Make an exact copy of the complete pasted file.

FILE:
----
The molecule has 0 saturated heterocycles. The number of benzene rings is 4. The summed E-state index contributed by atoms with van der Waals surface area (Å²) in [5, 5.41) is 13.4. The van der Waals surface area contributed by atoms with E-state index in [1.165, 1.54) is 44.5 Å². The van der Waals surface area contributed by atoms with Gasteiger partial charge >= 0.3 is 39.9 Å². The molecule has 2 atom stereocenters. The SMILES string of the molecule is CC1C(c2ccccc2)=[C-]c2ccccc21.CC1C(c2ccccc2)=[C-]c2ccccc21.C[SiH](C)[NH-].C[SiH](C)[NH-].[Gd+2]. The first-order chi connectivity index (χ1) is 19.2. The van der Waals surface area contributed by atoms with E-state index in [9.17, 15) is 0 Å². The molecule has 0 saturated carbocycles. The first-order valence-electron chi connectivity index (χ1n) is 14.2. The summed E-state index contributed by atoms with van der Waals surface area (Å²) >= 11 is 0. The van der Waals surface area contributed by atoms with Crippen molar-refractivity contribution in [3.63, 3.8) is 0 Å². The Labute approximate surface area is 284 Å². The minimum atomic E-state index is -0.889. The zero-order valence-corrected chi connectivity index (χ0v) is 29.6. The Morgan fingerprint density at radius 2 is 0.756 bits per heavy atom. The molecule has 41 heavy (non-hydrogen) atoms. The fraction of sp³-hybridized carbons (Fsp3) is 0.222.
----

The molecule has 0 saturated heterocycles. The number of benzene rings is 4. The summed E-state index contributed by atoms with van der Waals surface area (Å²) in [5, 5.41) is 13.4. The van der Waals surface area contributed by atoms with E-state index in [1.165, 1.54) is 44.5 Å². The van der Waals surface area contributed by atoms with Gasteiger partial charge >= 0.3 is 39.9 Å². The molecule has 2 atom stereocenters. The SMILES string of the molecule is CC1C(c2ccccc2)=[C-]c2ccccc21.CC1C(c2ccccc2)=[C-]c2ccccc21.C[SiH](C)[NH-].C[SiH](C)[NH-].[Gd+2]. The first-order chi connectivity index (χ1) is 19.2. The van der Waals surface area contributed by atoms with E-state index in [9.17, 15) is 0 Å². The molecule has 0 saturated carbocycles. The first-order valence-electron chi connectivity index (χ1n) is 14.2. The summed E-state index contributed by atoms with van der Waals surface area (Å²) >= 11 is 0. The van der Waals surface area contributed by atoms with Crippen molar-refractivity contribution in [3.63, 3.8) is 0 Å². The Labute approximate surface area is 284 Å². The minimum atomic E-state index is -0.889. The zero-order valence-corrected chi connectivity index (χ0v) is 29.6. The Morgan fingerprint density at radius 2 is 0.756 bits per heavy atom. The molecule has 41 heavy (non-hydrogen) atoms. The fraction of sp³-hybridized carbons (Fsp3) is 0.222.